On Wednesday, Cracker Barrel Old Country Store (CBRL) made a move that I expect we'll see more of, unless life gets back to normal in the near term, which is unlikely. The casual dining name suspended its regular dividend and deferred its most recently declared payout in order to conserve cash. Cracker Barrel joined others in the sector that already made that move, including Bloomin' Brands (BLMN) , Darden Restaurants (DRI) and Texas Roadhouse (TXRH) .
Others, including McDonald's (MCD) , Wendy's (WEN) and Cracker Barrel, have suspended their stock buyback programs, which may be more of a political move given the disdain some have expressed toward companies buying back stock amid bailouts and the discretionary nature of buybacks in general.
I expect we'll see additional capital-saving moves moving forward in this at-risk sector, where margins are generally thin and it's a fine line between success and failure. Indeed, I'm not sure how the landscape will look once customers are allowed back in.
Current high-yielders to keep an eye on for potential dividend suspensions include Dine Brands Global (DIN) (10.2% yield), Brinker International (EAT) (9.8%), Cheesecake Factory (CAKE) (7.6%) and Ruth's Hospitality Group (RUTH) (8.3%).
The publicly traded landscape was already crowded before, with some names struggling and at risk even in what had been a solid economic environment. Close the doors except to take-out orders and the situation just got a whole lot worse.
Historically, restaurants have been one of the best-performing sectors following the end of a recession because demand picks up once consumers are more confident and apt to eat outside the home. Typically, the supply of restaurants falls during a recession and as demand ramps up, profits soar, and the industry expands supply.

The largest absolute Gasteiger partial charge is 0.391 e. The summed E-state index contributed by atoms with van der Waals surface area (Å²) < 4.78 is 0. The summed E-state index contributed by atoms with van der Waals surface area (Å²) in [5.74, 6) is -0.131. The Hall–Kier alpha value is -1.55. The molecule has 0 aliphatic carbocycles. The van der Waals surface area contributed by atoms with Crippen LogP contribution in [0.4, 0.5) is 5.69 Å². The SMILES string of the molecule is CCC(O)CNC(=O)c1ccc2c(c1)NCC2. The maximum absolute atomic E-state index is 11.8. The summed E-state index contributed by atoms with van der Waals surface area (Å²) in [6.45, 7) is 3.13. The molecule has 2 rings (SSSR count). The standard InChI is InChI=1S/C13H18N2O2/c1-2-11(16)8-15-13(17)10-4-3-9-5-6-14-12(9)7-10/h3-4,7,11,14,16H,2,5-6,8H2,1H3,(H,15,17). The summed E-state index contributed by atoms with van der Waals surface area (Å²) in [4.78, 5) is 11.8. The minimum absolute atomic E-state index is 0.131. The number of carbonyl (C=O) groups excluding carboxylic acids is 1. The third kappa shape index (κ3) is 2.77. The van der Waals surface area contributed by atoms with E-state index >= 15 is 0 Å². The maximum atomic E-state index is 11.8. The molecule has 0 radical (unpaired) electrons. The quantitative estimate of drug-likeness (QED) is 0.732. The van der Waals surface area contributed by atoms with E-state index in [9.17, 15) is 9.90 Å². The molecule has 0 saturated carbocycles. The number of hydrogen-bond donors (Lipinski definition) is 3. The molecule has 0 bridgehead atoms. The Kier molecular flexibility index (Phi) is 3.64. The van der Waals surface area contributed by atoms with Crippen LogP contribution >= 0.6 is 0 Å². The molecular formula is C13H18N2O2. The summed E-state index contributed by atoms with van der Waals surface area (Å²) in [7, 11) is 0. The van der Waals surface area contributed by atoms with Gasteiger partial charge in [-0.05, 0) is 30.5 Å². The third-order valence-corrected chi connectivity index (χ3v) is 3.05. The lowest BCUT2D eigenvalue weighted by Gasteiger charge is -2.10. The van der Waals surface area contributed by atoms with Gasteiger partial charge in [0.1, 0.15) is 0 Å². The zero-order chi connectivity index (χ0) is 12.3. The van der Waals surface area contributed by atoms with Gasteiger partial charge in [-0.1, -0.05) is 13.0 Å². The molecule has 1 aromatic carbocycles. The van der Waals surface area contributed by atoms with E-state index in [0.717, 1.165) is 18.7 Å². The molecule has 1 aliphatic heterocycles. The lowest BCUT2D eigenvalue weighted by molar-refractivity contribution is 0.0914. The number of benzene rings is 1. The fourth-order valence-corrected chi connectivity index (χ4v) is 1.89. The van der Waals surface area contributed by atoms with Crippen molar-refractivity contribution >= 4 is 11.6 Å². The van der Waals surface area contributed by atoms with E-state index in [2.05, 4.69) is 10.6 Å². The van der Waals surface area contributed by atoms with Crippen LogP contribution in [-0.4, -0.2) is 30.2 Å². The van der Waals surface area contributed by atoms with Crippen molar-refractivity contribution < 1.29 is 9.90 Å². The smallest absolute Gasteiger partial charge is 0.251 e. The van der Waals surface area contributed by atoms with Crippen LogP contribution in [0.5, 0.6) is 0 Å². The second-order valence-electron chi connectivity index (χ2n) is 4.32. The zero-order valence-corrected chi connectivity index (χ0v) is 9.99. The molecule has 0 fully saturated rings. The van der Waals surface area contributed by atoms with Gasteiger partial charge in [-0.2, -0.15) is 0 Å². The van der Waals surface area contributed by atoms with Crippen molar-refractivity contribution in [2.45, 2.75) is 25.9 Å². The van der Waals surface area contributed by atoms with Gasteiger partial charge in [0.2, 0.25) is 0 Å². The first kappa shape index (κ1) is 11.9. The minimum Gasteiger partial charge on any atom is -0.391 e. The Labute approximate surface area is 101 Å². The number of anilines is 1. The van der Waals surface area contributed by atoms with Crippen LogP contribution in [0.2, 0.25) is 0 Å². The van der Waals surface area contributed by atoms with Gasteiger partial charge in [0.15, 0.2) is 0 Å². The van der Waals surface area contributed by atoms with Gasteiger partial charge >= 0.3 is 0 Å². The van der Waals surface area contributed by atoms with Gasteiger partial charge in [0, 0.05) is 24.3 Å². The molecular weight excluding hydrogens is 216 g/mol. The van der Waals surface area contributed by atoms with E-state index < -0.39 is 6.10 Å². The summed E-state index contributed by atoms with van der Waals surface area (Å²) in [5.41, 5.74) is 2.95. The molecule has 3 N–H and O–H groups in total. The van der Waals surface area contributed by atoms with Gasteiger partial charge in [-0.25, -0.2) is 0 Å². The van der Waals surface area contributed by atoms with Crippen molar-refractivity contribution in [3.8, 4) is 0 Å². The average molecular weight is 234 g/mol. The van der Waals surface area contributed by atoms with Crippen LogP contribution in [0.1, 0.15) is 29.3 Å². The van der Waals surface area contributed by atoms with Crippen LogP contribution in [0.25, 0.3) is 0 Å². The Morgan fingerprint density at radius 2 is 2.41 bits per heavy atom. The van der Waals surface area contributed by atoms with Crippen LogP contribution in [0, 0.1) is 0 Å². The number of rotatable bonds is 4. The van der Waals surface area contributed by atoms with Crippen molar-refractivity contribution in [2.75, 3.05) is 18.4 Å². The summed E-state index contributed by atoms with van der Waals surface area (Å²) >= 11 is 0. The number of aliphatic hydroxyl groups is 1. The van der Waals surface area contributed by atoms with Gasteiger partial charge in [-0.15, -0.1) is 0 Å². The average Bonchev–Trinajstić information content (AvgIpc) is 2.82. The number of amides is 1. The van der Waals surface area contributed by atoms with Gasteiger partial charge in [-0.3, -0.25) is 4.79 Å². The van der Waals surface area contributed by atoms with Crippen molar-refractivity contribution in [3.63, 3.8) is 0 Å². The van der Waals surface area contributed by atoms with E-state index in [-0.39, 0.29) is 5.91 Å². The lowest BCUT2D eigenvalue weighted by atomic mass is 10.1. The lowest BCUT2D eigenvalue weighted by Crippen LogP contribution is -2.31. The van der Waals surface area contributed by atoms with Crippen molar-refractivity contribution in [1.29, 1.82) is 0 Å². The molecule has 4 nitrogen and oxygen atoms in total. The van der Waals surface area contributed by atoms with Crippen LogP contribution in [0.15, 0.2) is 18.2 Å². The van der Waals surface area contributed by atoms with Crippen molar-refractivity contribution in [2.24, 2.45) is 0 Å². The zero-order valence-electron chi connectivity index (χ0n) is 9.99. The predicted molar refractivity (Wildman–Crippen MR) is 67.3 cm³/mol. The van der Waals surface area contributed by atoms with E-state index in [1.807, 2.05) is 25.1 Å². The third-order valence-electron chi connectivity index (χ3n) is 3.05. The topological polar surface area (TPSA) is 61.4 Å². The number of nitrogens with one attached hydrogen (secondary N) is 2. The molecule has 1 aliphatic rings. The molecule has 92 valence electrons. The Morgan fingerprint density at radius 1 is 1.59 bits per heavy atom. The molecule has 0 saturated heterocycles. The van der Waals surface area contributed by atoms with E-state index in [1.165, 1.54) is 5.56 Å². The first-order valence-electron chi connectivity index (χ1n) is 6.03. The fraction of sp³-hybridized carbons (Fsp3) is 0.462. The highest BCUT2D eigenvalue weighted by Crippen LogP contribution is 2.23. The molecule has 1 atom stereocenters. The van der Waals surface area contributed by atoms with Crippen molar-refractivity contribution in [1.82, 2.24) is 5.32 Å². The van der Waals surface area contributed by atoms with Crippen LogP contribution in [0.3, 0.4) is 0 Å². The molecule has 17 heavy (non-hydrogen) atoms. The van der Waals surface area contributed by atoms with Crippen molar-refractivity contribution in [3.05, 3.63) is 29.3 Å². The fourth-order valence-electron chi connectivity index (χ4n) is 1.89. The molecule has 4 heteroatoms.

The issue now is not a demand problem, as is typical in a recession. Rather, it's a supply problem. Restaurants simply are not open for regular business, and I'm not sure how much slack take-out business will provide for those that are typically sit-down venues.
You've got to wonder once restaurants do reopen how quickly patrons will come back. I say this for couple reasons. The first is whether there will be a fear among customers to eat a meal in a roomful of people after they've been confined to their homes because of a disease that is spread in close quarters. Second, depending on how long employment is compromised due to the country shutting down, consumers may not be willing or able to spend as they did pre-virus, at least for a while.
As a postscript, Cheesecake Factory sent a letter to its landlords last week stating that it will be unable to make April rent payments. There may be more of this to follow.
This essentially is the perfect storm for restaurant stocks, and I'm not sure of the ramifications that bailouts will have for the sector.